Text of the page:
How Far is Maryland from Puri? Oriyas here Celebrate Car Festival of Sri Jagannatha

By Subhas Chandra Pattanayak

On July 3, the Oriya people residing in Maryland celebrated Ratha Yatra (Car Festival) of Sri Jagannath at Murugan Temple.

I had the rare opportunity of witnessing the celebrations along with my family.

An epitome of Oriya nationality at this end, Srikanta Nayak, as every year since commencement of this festival in 1991, invoked Lord Jagannatha to commence the Car Festival for human beings, belonging to no religion or any religion whatsoever, to be able to pull the Car forward in the mission of one-world-one human-society, which lies at the core of the cult of Jagannatha, literally meaning the Lord of the Universe.

Dr. Lipishree Nayak supplemented by saying that the three individual colors of the Trinity – Sri Jagannath in black color, Sri Balabhadra in white color and Sri Subhadra in yellow color – represent people of all colors of the world, thus justifying the universality of Lord Jagannatha.

Amongst others, M/s Sabyasachi Rath, Pratap Pradhan, Pratap Das, Rathibhai Patel and Baibaswat Nayak actively participated in making the festival successful. Pandit Mahasrunga Pani performed the Puja and also led the Sankirtan.

Devotional tradition melted in emotional oneness with their motherland Orissa lying far away in India as every Oriya present on the spot was in ecstasy to touch the sacred Car of the dearest Deity, who is the only Deity that despite having been transformed into a male Deity is still resembling the female torso and retaining the lifestyle of a female with all the rituals starting with Snana Yatra after Raja (ceremonial bath on menstruation) to Anasara Nibasa (secluded living during menstruation) to Naba Jouvana Darshan (public appearance for social appreciation of suitability for marriage) to Ratha Yatra decorated with Naka Chana, Kanaphula, Hara et cetera (journey into the midst of seekers bedecked with female ornaments and costume) that reflect the custom of tribal society in respect of a nubile girl from her menstruation to journey in search of her lover, the Dahuka (ceremonial attendant) continuously and loudly chanting highly sex-provocative litanies through out the journey. (Sri Jayadevanka Baisi Pahacha by Subhas Chandra Pattanayak: Bharata Bharati, Cuttack). Unique is this festival that carries matriarch tenets of Buddhist Tantra and unique is this Deity that embodies the universality and world outlook of the best son of the soil of Orissa, the beloved Gurudev Buddha.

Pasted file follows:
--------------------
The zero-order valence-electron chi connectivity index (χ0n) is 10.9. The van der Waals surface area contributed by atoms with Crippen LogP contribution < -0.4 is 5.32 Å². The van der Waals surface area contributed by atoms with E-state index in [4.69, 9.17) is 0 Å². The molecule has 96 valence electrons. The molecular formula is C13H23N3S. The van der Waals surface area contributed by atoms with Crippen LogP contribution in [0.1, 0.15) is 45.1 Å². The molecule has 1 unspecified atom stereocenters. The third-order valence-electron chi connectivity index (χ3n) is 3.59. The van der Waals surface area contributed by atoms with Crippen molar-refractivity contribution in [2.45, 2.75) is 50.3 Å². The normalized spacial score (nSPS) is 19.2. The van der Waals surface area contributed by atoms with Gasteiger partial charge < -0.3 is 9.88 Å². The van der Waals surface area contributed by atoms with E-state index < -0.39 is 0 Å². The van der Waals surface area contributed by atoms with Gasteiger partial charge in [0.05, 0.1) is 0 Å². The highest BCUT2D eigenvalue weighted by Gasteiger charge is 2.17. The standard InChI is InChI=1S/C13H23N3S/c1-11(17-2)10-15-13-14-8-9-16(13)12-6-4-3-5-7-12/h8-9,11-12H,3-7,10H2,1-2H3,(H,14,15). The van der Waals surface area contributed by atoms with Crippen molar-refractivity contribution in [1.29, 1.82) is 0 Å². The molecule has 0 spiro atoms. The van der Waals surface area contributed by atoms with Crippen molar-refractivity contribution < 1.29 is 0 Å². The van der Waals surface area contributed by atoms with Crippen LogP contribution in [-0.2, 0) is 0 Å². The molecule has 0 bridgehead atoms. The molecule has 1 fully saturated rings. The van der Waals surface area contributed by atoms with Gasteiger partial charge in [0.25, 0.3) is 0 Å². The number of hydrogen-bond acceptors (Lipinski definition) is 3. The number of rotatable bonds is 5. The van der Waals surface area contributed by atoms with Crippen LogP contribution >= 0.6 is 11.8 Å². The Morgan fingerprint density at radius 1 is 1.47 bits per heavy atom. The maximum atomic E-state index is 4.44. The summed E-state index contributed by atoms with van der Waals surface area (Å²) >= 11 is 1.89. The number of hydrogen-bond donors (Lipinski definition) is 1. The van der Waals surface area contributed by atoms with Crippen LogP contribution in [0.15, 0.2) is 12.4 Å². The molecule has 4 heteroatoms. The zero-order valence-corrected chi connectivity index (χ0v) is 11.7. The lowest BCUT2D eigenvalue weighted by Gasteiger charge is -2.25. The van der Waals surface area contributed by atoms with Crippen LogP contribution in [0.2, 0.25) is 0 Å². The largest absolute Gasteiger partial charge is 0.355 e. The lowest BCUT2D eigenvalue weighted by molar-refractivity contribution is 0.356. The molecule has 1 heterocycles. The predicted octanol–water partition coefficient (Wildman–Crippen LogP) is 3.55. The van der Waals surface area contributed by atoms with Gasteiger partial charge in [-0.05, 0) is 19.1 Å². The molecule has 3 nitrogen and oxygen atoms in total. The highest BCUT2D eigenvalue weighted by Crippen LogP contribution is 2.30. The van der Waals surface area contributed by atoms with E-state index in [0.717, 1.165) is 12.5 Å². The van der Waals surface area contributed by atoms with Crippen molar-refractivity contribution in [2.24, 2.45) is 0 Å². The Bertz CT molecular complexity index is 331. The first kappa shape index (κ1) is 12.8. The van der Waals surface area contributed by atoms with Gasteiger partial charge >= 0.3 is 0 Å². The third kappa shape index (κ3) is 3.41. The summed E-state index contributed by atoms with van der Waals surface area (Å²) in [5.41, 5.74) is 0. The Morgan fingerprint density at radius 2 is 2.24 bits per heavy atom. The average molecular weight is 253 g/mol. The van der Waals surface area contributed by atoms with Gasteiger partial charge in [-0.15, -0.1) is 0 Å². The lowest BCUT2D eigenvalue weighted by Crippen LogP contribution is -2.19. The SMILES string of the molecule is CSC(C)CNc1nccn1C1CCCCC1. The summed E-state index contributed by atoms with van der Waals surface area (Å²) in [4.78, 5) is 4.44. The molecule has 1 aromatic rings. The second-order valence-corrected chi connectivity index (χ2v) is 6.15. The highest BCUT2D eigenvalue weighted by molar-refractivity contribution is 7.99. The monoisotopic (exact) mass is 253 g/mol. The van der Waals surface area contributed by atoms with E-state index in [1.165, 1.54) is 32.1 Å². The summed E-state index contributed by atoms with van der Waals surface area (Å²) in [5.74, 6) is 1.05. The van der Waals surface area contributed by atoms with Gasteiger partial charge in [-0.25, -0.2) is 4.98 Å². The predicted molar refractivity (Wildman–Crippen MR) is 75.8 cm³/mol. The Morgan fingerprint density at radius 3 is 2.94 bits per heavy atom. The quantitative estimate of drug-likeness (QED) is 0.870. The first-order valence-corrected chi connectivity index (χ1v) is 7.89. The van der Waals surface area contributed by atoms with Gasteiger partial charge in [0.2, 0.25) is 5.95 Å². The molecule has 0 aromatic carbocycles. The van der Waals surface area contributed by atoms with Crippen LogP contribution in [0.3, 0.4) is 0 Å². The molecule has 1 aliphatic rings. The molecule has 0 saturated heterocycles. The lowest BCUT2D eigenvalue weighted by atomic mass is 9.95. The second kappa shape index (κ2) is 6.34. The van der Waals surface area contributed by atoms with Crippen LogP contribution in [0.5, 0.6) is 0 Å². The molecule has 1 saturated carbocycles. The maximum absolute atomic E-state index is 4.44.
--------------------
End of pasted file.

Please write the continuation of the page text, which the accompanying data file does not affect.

A sheer coincidence it may be, but interesting it is to note that Maryland’s icon of knowledge, the University of Maryland, has the tortoise as its protector of advancing knowledge (testudo); when the inner campus of Lord Jagannatha in Srimandira of Puri, Orissa, is called Kurma Bedha, literally meaning the tortoise-Compound that acts also as its testudo with the tenets of Tantra such predominant that not only the nasty facet of Hinduism – the caste-supremacism – is laid powerless in this compound, but also, in front of the seat of the caste-supremacists – the Mukti Mandap that argues that procreation is factored by the God – worship of Anangatura (a concupiscent female) is performed to show that not the God, but sexual union is the factor of procreation.

Instead of tenets of the Vedic scriptures, tenets of the Tantra thus prevails in the Kurma Bedha.

Despite all out attempts of Brahminism to transform Sri Jagannath from Buddha to Krishna in order to convert him into Hindu deity Vishnu, the Kurma Bedha makes one feel that the Lord has remained Lord Buddha, the greatest ever leader and benefactor of the people of Orissa, His Motherland.

This Kurma Bedha is such a testudo against casteism that the people of Orissa belonging to non-Brahmin castes had, in a decision taken here during the reign of Gajapati Prataparudra Dev, thrown away the idols of Adi Samkaracharya and his disciple Padmapada, whom he had appointed as the first Sankaracharya of his mission branch called Gobardhan Math at Puri, from the Ratnasinghasana (podium) of Sri Jagannatha in the strongest possible protest against caste-supremacism propounded by him and his followers.

In fact, the proponents of Brahminism did not belong by origin to Orissa. They were imported from Kanyakubja by Yajatikeshari to destroy Buddhism in its birthplace and to spread Hinduism.

Ekamra Purana has described that the non-Oriya kings, patronizing Brahmanism, were giving sumptuous gifts and gold coins to Pasupat Shaivas (fanatic followers of Hindu God Shiv) as rewards for butchering Buddhist Monks.